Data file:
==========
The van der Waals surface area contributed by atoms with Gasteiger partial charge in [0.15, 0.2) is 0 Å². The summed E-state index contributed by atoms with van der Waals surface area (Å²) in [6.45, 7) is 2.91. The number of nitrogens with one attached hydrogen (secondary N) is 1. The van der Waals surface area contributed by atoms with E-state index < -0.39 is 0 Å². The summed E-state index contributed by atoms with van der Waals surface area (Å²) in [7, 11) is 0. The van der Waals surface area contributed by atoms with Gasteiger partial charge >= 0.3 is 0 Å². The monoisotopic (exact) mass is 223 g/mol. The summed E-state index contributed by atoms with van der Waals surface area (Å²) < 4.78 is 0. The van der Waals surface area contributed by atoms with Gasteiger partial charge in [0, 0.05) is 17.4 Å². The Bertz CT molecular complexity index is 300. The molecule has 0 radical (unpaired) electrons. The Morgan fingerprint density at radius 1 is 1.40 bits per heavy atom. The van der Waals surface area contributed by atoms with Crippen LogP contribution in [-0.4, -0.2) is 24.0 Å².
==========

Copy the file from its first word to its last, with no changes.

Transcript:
The van der Waals surface area contributed by atoms with Gasteiger partial charge in [0.15, 0.2) is 0 Å². The summed E-state index contributed by atoms with van der Waals surface area (Å²) in [6.45, 7) is 2.91. The number of nitrogens with one attached hydrogen (secondary N) is 1. The van der Waals surface area contributed by atoms with E-state index < -0.39 is 0 Å². The summed E-state index contributed by atoms with van der Waals surface area (Å²) in [7, 11) is 0. The van der Waals surface area contributed by atoms with Gasteiger partial charge >= 0.3 is 0 Å². The monoisotopic (exact) mass is 223 g/mol. The summed E-state index contributed by atoms with van der Waals surface area (Å²) < 4.78 is 0. The van der Waals surface area contributed by atoms with Gasteiger partial charge in [0, 0.05) is 17.4 Å². The Bertz CT molecular complexity index is 300. The molecule has 0 radical (unpaired) electrons. The Morgan fingerprint density at radius 1 is 1.40 bits per heavy atom. The van der Waals surface area contributed by atoms with Crippen LogP contribution in [-0.4, -0.2) is 24.0 Å².